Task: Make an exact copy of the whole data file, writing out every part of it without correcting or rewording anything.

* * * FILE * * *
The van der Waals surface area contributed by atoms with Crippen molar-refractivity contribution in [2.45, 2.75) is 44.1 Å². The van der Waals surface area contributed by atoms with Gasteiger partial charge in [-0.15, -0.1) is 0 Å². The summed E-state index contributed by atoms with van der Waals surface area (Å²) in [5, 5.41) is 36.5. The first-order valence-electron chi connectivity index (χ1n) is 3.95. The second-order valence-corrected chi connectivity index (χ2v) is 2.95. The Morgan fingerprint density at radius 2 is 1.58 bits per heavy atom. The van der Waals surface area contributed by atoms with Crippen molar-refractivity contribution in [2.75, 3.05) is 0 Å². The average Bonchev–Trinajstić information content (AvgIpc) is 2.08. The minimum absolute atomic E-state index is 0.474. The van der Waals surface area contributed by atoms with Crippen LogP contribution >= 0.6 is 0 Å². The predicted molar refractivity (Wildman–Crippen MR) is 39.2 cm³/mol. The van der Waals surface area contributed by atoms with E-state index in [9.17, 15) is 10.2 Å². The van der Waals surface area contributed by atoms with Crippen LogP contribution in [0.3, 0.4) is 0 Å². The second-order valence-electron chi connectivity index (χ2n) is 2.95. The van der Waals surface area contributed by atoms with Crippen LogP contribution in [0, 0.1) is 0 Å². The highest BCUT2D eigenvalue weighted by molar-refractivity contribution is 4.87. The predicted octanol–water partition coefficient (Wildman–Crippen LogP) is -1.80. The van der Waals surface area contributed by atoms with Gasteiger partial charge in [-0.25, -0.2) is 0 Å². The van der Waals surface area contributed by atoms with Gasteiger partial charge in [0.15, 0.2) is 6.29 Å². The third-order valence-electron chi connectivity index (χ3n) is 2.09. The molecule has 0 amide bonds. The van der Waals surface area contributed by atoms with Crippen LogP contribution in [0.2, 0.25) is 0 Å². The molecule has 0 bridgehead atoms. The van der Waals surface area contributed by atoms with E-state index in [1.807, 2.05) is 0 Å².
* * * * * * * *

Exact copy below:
The van der Waals surface area contributed by atoms with Crippen molar-refractivity contribution in [2.45, 2.75) is 44.1 Å². The van der Waals surface area contributed by atoms with Gasteiger partial charge in [-0.15, -0.1) is 0 Å². The summed E-state index contributed by atoms with van der Waals surface area (Å²) in [5, 5.41) is 36.5. The first-order valence-electron chi connectivity index (χ1n) is 3.95. The second-order valence-corrected chi connectivity index (χ2v) is 2.95. The Morgan fingerprint density at radius 2 is 1.58 bits per heavy atom. The van der Waals surface area contributed by atoms with Crippen molar-refractivity contribution in [2.75, 3.05) is 0 Å². The average Bonchev–Trinajstić information content (AvgIpc) is 2.08. The minimum absolute atomic E-state index is 0.474. The van der Waals surface area contributed by atoms with Crippen LogP contribution >= 0.6 is 0 Å². The predicted molar refractivity (Wildman–Crippen MR) is 39.2 cm³/mol. The van der Waals surface area contributed by atoms with E-state index in [9.17, 15) is 10.2 Å². The van der Waals surface area contributed by atoms with Crippen LogP contribution in [0.3, 0.4) is 0 Å². The second-order valence-electron chi connectivity index (χ2n) is 2.95. The van der Waals surface area contributed by atoms with Crippen LogP contribution in [0, 0.1) is 0 Å². The highest BCUT2D eigenvalue weighted by molar-refractivity contribution is 4.87. The predicted octanol–water partition coefficient (Wildman–Crippen LogP) is -1.80. The van der Waals surface area contributed by atoms with Gasteiger partial charge in [-0.25, -0.2) is 0 Å². The van der Waals surface area contributed by atoms with Gasteiger partial charge in [0.15, 0.2) is 6.29 Å². The third-order valence-electron chi connectivity index (χ3n) is 2.09. The molecule has 0 amide bonds. The van der Waals surface area contributed by atoms with Crippen LogP contribution in [0.2, 0.25) is 0 Å². The molecule has 0 bridgehead atoms. The van der Waals surface area contributed by atoms with E-state index in [1.807, 2.05) is 0 Å².